Britain is facing the “main concern” of the “apocalyptic” global rise in food prices caused by Russia’s invasion of Ukraine, said the head of the Bank of England.

Andrew Bailey warned of a “very big income shock” for households and acknowledged that he felt “helpless” in the face of rising inflation.

His comments came when Tory veteran MP Michael Fabricant called on Chancellor Rishi Sunak to increase benefits in line with inflation, and due to concerns the energy regulator plans to revise the price cap on bills every three months instead of every six.

Mr Bailey championed the Bank’s monetary policy and said there could be a further rise in food spending if Ukraine, a major exporter of agricultural products, fails to ship wheat and oil from its warehouses due to the Russian blockade.

“I’m sorry it was apocalyptic at the time, but it’s a serious concern,” Bailey said Monday, noting that wheat prices alone have risen just under 25 percent in the past six weeks.

Britain is already in a “bad situation”. inflationsaid Mr. Bailey. The cost of living It was driven by a multitude of global factors that could not predict bank rates, he insisted.

These include war in Ukraine and the Chinese government’s latest response to the wave of Covid infections in the country, which included harsh, cost-effective blockades. The result has been a sharp and sudden rise in world energy prices, which has raised the cost of living in the UK.

“I’m not at all happy about it; it’s a bad situation, ”Mr. Bailey said, noting that inflation is expected to reach 10 percent later this year.

He was answering questions from the chairman of the Treasury’s selection committee, Mel Stride, an MP on whether he “slept behind the wheel” when it came to rising interest rate pressure.

About 80 per cent of the forces driving inflation in the UK are driven by global circumstances, Mr Bailey said. “We can’t do much by about 80 percent,” he added. “We have to acknowledge the reality of the situation we are facing.”

Another factor included in the remaining 20 percent of the problems affecting rising prices was the reduction in the workforce after the pandemic.

“The scale and duration of the fall was very unusual,” Mr Bailey said, adding: “I must say that these are very good and rather difficult judgments.”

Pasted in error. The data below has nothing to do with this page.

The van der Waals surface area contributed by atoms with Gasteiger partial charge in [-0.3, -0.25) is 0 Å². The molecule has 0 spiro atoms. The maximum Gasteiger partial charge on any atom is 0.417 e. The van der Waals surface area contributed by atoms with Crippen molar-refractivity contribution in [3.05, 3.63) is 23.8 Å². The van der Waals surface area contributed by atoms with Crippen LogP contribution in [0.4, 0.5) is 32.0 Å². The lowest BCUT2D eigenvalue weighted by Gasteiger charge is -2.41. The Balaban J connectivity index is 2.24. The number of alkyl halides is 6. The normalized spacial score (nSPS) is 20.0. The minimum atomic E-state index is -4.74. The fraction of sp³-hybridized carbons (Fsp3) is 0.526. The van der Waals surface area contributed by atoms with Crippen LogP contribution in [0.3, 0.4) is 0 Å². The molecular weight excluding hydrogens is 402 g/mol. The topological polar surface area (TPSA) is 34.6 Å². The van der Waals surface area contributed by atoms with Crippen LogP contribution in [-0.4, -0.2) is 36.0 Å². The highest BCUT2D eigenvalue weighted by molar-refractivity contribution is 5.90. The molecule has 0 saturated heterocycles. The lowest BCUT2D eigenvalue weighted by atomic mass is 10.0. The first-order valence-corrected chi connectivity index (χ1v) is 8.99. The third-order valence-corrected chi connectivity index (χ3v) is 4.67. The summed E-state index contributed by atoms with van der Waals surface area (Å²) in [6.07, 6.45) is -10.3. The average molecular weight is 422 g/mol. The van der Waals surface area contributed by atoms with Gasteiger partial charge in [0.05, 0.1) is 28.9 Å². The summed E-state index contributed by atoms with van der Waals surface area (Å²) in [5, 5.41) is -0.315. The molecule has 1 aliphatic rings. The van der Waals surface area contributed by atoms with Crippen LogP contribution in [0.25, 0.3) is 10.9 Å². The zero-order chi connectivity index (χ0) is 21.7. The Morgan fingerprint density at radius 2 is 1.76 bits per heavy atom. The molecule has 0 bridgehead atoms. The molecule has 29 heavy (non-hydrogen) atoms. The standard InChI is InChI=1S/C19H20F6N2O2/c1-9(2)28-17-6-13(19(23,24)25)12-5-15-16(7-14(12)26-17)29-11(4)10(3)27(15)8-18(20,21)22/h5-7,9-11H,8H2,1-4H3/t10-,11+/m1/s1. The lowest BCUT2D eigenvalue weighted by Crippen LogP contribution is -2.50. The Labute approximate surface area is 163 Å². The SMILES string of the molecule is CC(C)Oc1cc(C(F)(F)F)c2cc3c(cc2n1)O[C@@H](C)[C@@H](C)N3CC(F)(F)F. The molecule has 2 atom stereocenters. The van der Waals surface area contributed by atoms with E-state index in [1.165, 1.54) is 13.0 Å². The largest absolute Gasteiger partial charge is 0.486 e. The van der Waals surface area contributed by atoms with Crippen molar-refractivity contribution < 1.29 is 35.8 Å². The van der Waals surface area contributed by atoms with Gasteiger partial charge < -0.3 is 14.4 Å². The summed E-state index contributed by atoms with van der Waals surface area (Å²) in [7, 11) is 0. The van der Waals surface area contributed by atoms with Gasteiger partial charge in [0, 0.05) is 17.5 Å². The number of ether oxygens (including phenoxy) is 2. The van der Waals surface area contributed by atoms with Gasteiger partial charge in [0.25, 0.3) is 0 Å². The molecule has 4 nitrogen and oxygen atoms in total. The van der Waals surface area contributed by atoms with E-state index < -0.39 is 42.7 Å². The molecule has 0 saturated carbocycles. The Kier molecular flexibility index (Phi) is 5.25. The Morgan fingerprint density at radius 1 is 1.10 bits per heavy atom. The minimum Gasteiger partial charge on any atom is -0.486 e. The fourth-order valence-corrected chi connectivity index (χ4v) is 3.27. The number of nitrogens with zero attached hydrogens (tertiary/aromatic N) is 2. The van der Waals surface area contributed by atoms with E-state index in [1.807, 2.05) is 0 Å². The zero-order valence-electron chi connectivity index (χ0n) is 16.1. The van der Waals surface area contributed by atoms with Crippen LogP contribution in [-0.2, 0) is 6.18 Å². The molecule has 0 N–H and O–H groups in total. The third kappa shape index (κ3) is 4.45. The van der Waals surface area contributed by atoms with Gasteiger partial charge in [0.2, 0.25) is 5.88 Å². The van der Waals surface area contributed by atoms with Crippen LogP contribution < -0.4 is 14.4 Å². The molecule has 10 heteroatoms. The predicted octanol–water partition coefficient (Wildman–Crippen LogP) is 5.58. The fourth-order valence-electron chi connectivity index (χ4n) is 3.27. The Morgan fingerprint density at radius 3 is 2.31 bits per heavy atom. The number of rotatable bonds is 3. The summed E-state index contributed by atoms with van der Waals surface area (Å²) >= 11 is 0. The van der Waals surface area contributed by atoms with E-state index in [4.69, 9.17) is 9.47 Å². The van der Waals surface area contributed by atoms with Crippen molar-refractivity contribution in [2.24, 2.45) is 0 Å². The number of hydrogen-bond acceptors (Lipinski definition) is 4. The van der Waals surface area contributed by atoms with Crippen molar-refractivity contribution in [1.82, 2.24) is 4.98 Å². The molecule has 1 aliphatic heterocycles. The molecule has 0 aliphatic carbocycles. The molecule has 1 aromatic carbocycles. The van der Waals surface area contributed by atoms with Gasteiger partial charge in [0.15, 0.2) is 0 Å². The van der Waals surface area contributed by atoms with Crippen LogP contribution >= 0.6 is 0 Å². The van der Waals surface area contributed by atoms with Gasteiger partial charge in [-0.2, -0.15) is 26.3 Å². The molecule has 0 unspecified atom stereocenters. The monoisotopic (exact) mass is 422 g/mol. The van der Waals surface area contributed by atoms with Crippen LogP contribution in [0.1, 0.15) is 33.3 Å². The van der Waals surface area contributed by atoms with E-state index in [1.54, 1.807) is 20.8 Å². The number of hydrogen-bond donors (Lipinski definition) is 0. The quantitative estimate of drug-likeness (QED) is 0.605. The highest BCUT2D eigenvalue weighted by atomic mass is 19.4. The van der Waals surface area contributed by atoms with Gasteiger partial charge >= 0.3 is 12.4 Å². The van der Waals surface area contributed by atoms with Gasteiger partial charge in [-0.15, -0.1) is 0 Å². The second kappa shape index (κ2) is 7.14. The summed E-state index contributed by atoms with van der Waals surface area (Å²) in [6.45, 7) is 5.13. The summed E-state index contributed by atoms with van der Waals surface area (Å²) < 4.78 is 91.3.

Inflation – the rate of price growth in the economy – is currently 7 per cent, and the Bank of England predicts it could reach 10 per cent this year. This is comparable to the Bank’s 2 per cent target, which is central to a key part of its mandate, often referred to as “price stability”.

One of the high-ranking ministers said of the bank: “It has one job – to keep inflation at around 2 percent – and it’s hard to remember when it last reached its goal.”

The second added that high-ranking officials “are now being interrogated [the Bank’s] independence, ”suggesting that some may see arguments for greater political influence over the Bank, which became the independent Gordon Brown, proclaimed immediately after he became chancellor in 1997.

However, if there are signs of weakening consumer confidence, the Bank may have to reconcile the need to curb inflation with the need to avoid a recession. This is because higher interest rates can often act as a handbrake for economic growth.

Earlier this month, the Bank warned that severe living standards could cause a sharp slowdown in the economy.

Ahead of Monday’s evidence session, Ed Smith, one of Rathbone Investment Management’s chief investment officers, said the recession forecast in the UK was worse than in other major economies. As a result, the bank is more likely than its international counterparts, including the US Federal Reserve, to “stop tightening sooner than investors expect.”

“Changes in government spending and taxation are a bigger hurdle in the UK than in the US. Meanwhile, the cost of living in the UK looks more intense, and British households have not amassed savings to the same extent during the acute phase of the pandemic, ”he said.

“Consumer confidence in the UK has also fallen recently, and there have been some worrying signs of consumer data weakness, such as retail sales and new car registrations,” Mr Smith added.

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